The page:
Portato Portato (Jacob Lane, keyboard instruments, Michelle Lee, flutes, and Jon Myers, percussion) is an Oakland / Santa Cruz based performance trio, playing original works and select compositions from the 20th and 21st centuries. They are committed to presenting experimental, boundary-expanding, and otherwise unheard music. This performance at Wind River is part of their first series of programs, encompassing work by the ensemble members as well as repertoire from the middle of the 20th century by Morton Feldman and Louis Andriessen. Selections explore perceptions of timbral and temporal spaciousness, permutation and pattern, and the long-form.
The detuned and ornamented unison flute and piano lines of Louis Andriessen’s Melodie (1972/1974), and the mystifying overlay of near-repetitions in Morton Feldman’s classic trio Why Patterns? (1978) speak to a rupture in the 1970s, when academic modernism and atonality gave way to new conceptions of musical space and time, accompanied by meditative modes of listening. This abstract kind of music isn’t “about” anything. Instead, it plunges audiences into states of inner contemplation, allowing them to construct their own meanings. Andriessen and Feldman were contemporaries, unpopular in both academic and mainstream classical music worlds in their earlier years, but their work has since inspired international scenes and stylistic innovations ongoing since the 1980s. These works are complemented by Lane’s Diaphane I and Myers’ Daniel in Chicago, both of which inspire pensive listening through their unique evolutions of minimal materials.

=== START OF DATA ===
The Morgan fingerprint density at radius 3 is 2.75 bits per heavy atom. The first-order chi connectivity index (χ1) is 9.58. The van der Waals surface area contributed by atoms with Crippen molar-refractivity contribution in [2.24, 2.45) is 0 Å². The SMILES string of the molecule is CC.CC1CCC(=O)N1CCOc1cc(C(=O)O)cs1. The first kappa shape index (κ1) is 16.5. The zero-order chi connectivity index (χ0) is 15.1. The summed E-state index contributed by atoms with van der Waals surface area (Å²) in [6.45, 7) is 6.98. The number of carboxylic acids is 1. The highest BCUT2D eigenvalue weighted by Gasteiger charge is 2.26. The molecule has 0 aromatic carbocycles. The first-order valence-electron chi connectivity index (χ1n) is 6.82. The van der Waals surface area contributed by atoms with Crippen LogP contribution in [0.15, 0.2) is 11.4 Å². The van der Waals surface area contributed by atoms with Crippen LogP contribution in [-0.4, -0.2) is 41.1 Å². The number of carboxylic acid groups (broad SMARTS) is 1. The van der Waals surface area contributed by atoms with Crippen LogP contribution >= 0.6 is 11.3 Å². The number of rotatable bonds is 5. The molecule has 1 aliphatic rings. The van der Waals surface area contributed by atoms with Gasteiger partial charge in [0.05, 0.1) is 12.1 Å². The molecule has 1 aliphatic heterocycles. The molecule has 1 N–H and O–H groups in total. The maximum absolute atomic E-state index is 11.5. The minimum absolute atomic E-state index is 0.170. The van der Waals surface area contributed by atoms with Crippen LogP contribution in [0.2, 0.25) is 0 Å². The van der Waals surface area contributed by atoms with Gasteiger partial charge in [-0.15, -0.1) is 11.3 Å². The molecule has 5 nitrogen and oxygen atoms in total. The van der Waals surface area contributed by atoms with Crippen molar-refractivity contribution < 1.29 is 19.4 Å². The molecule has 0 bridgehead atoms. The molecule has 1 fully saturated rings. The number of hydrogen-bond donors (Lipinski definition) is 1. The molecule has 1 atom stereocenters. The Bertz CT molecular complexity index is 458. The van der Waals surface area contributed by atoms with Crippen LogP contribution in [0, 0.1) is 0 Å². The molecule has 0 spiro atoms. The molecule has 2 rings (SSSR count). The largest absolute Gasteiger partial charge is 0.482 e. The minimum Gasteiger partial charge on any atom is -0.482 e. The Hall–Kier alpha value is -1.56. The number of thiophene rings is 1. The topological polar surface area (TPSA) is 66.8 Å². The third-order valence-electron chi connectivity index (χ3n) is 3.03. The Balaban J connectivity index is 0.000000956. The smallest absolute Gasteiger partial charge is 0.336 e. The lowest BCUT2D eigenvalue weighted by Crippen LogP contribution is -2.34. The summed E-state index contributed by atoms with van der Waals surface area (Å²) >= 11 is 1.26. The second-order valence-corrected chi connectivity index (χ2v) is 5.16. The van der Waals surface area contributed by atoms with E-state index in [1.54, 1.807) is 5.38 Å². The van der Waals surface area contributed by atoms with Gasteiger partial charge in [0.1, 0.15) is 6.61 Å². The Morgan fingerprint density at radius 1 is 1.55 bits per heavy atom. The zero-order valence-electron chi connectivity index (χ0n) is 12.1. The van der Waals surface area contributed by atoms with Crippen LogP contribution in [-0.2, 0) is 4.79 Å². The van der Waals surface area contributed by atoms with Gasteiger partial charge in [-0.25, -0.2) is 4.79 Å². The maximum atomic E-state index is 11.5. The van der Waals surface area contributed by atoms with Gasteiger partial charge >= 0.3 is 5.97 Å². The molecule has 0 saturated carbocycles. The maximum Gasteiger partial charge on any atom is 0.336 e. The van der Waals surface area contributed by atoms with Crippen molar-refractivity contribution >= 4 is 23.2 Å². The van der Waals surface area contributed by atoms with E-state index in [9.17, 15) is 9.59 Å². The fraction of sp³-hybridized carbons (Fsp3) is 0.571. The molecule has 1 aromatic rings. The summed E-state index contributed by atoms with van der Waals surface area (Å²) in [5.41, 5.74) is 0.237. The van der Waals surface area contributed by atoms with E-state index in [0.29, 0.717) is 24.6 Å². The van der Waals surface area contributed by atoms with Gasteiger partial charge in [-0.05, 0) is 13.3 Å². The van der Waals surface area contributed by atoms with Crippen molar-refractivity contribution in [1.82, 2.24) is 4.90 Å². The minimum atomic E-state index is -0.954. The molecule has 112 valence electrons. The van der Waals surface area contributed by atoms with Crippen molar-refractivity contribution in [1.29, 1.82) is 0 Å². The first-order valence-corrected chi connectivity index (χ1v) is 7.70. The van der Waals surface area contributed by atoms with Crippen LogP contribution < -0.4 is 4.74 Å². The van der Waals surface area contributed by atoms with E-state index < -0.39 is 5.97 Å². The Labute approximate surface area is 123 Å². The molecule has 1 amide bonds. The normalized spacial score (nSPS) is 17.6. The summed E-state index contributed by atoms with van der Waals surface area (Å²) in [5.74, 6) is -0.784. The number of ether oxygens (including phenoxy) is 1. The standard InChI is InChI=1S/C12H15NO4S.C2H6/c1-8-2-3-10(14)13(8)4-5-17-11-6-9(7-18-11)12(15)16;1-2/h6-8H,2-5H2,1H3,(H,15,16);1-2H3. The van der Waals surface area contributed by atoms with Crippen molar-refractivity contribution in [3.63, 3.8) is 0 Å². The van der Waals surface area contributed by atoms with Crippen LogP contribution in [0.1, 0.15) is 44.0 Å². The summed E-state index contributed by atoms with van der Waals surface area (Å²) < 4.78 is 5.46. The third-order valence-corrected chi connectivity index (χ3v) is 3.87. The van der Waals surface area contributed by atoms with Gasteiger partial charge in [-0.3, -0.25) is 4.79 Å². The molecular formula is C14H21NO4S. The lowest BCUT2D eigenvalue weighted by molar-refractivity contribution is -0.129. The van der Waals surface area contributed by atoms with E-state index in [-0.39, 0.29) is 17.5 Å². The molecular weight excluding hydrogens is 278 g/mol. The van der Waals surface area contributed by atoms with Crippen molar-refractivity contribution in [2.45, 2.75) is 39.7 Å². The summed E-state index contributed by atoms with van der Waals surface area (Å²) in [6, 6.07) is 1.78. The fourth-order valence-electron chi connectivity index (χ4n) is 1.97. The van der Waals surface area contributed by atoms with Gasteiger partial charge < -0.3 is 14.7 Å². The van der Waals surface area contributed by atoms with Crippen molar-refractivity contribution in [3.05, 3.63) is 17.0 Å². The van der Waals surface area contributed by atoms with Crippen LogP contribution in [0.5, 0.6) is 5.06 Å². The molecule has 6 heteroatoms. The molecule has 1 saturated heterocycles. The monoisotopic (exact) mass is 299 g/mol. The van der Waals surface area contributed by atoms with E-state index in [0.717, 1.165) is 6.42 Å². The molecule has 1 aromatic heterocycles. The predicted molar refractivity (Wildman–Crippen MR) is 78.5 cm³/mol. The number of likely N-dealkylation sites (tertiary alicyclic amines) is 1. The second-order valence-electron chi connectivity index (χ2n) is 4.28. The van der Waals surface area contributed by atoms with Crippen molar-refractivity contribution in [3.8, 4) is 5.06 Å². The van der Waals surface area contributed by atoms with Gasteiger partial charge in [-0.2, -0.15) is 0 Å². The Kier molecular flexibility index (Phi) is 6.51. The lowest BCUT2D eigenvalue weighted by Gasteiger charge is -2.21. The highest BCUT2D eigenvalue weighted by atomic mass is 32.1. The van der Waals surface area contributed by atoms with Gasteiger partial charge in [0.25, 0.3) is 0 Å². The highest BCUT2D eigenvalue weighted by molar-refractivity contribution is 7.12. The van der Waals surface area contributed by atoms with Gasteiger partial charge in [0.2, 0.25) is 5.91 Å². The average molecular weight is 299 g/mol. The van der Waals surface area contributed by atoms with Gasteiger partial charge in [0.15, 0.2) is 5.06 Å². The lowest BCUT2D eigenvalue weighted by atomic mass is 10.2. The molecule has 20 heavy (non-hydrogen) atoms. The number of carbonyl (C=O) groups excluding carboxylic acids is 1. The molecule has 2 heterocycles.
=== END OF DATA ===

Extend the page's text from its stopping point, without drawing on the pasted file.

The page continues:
Note: Because of extremely limited parking and capacity at Wind River studios, we highly recommend purchasing tickets in advance, and carpooling whenever possible. Advance tickets are discounted to account for the online service charge.
Indexical’s concerts in Santa Cruz are supported in part by the Arts Council of Santa Cruz County.
Dutch composer Louis Andriessen (b.1939)‘s Melodie (1972-4) for flute or recorder and piano is a result of Andriessen’s philosophy of self-imposed limitations. Working with extremely restricted melodic material, he explores and subverts the limits of melodic repetition and development through perpetual unison of the instruments unfolding over an extended form. This unison, while persistent, is constantly challenged by timbral fluctuations of minor seconds and microtones, as well as rhythmic variations, creating an austere and nebulous space: an exercise in expectation and endurance for both performers and audience. (Note by Portato Portato)
Diaphane I (2017) is a study in focus. Diverse ideas shift in prevalence and dynamic to alter what material is highlighted. Dense registers are thinned to reveal patterns, and roles shift, as background becomes foreground and vice versa. The term diaphanous is used to describe a material that is almost transparent.
Jacob Lane is a composer, pianist, and educator who lives in Oakland, California. He is the pianist for the chamber groups Sl(e)ight Ensemble and Portato Portato. A member of The Music Teachers’ Association of California, Jacob teaches piano performance and music theory at The Alameda School of Music and New World Music Academy. Jacob holds degrees in music performance from Mills College in Oakland, CA (MFA), and Northern Vermont State University in Johnson, VT (BA). He has studied piano with Diane Huling and Robert Schwartz, and composition with Dennis Bathory-Kitsz, Zeena Parkins, and James Fei. In addition to his own ensembles, Jacob's works have been performed by Colorado College's Tenebrae Ensemble (2018), and were featured in the 2017 Atlantic Music Festival.
Rhythmic, durational, and textural development are the base of Jacob’s compositions. His music often features a limited number of themes which are continuously developed throughout a work to create a diverse yet cohesive piece. His upcoming project, Scordatura Piano (2019), explores an alternate tuning he derived from the superimposition of two scales in just intonation. jacoblanemusic.com
Daniel in Chicago